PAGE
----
Author Spotlight: Leah Grey
We are pleased to introduce Leah Grey. Leah recently published No One Brings You a Casserole When Your Husband Goes to Rehab with us, which is now available through the Word Alive Press Bookstore, and everywhere fine Christian books are sold. We asked Leah to share a little bit about her new book and her ministry. But first, a little bit about her.
Leah Grey grew up in a small town in Southern Ontario’s Mennonite country. She had two loving parents, a sweet little brother, and the world’s most perfect dog. There was absolutely no reason whatsoever for her to become a wild child or rebel.
Her elementary school grade one teacher told her that she would be a writer. The books that Leah created from cereal boxes covered in wallpaper were overall quite impressive. However, Leah believed that all writers grew up to be poor, so that was not a good career path.
With all this wisdom, she completed one year of University toward an English and Arts degree, four months of college courses toward interior decorating, and left hair school after she became pregnant. Forever resilient, she finished her hairstyling certification after she had the baby.
Life was pretty average for Leah until she met her (now) Latin-lover husband, ran off to New York City and got married. Her rebellious wiles caught up to her as she was faced with what she knows now is referred to as a “humbling” from the Lord.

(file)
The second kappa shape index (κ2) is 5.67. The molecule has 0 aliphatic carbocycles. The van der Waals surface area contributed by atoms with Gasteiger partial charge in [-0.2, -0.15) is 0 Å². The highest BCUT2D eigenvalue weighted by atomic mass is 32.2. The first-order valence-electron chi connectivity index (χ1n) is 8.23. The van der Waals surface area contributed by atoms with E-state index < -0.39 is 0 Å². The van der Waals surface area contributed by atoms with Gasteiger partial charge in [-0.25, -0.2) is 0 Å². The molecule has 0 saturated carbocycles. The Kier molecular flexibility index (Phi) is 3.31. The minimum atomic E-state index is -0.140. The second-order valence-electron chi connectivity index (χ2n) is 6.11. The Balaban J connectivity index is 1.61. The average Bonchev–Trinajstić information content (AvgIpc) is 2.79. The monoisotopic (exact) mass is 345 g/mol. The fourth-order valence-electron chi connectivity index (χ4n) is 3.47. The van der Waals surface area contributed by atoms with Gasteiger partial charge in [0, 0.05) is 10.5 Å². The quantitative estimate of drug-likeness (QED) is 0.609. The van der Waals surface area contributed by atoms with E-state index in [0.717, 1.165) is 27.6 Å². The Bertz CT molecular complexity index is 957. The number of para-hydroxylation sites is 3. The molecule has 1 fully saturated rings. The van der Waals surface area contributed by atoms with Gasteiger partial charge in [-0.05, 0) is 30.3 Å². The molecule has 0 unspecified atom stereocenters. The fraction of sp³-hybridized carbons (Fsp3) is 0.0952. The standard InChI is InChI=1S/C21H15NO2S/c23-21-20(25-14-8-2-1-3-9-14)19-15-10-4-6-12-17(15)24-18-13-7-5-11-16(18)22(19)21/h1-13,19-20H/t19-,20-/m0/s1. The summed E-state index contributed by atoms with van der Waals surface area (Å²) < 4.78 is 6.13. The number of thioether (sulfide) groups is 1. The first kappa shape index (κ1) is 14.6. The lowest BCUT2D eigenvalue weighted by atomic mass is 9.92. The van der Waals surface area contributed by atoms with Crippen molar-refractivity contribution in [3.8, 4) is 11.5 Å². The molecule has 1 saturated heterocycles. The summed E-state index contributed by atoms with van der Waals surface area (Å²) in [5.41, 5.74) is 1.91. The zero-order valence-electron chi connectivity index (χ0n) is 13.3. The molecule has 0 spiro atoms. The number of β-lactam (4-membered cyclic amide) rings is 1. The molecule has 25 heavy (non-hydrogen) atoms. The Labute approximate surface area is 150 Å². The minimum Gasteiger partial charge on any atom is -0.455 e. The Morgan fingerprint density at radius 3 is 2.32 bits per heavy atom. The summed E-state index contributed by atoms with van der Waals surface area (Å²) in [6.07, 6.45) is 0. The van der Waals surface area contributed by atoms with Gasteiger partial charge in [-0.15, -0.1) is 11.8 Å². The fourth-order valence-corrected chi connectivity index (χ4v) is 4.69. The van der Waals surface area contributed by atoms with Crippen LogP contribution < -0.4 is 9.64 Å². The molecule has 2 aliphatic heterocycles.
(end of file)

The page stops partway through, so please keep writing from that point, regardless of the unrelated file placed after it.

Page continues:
Humbled, alone, and painstakingly broke, Leah decided she may as well go back to writing. This time on a blog instead of a cereal box. As it turns out, her elementary teacher was right, her stories were pretty good after all.
Leah moved to Burlington, Ontario, Canada with her husband and three children in 2020. Leah is an award-winning writer whose online courses on boundaries and addiction blogs have reached over 350,000 women since its start in 2014. She created an online support group, Habit, that focuses on Biblical principles and advice for wives and partners of addiction.
If you’re tired and overwhelmed, and in need of a friend who gets it, visit Leah’s website to contact her or access her free resource library: leahgrey.com